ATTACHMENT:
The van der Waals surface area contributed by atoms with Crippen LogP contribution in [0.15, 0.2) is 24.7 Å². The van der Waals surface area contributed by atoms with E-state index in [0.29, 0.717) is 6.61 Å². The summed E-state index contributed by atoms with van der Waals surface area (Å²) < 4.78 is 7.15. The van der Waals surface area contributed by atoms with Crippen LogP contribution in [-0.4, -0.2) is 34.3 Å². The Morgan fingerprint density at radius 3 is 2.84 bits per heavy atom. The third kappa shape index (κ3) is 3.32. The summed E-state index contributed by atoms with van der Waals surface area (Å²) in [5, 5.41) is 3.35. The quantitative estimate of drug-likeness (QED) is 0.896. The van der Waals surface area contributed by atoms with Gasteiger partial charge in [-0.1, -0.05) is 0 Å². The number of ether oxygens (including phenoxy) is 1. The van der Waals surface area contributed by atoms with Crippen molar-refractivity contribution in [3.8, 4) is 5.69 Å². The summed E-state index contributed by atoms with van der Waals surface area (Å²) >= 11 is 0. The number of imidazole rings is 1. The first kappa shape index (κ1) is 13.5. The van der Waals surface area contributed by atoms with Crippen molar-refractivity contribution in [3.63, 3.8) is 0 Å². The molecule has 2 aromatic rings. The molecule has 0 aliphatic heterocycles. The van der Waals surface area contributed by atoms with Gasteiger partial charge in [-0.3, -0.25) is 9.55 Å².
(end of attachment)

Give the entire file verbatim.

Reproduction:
The van der Waals surface area contributed by atoms with Crippen LogP contribution in [0.15, 0.2) is 24.7 Å². The van der Waals surface area contributed by atoms with E-state index in [0.29, 0.717) is 6.61 Å². The summed E-state index contributed by atoms with van der Waals surface area (Å²) < 4.78 is 7.15. The van der Waals surface area contributed by atoms with Crippen LogP contribution in [-0.4, -0.2) is 34.3 Å². The Morgan fingerprint density at radius 3 is 2.84 bits per heavy atom. The third kappa shape index (κ3) is 3.32. The summed E-state index contributed by atoms with van der Waals surface area (Å²) in [5, 5.41) is 3.35. The quantitative estimate of drug-likeness (QED) is 0.896. The van der Waals surface area contributed by atoms with Gasteiger partial charge in [-0.1, -0.05) is 0 Å². The number of ether oxygens (including phenoxy) is 1. The van der Waals surface area contributed by atoms with Crippen molar-refractivity contribution in [3.8, 4) is 5.69 Å². The summed E-state index contributed by atoms with van der Waals surface area (Å²) >= 11 is 0. The number of imidazole rings is 1. The first kappa shape index (κ1) is 13.5. The van der Waals surface area contributed by atoms with Crippen molar-refractivity contribution in [3.63, 3.8) is 0 Å². The molecule has 2 aromatic rings. The molecule has 0 aliphatic heterocycles. The van der Waals surface area contributed by atoms with Gasteiger partial charge in [-0.3, -0.25) is 9.55 Å².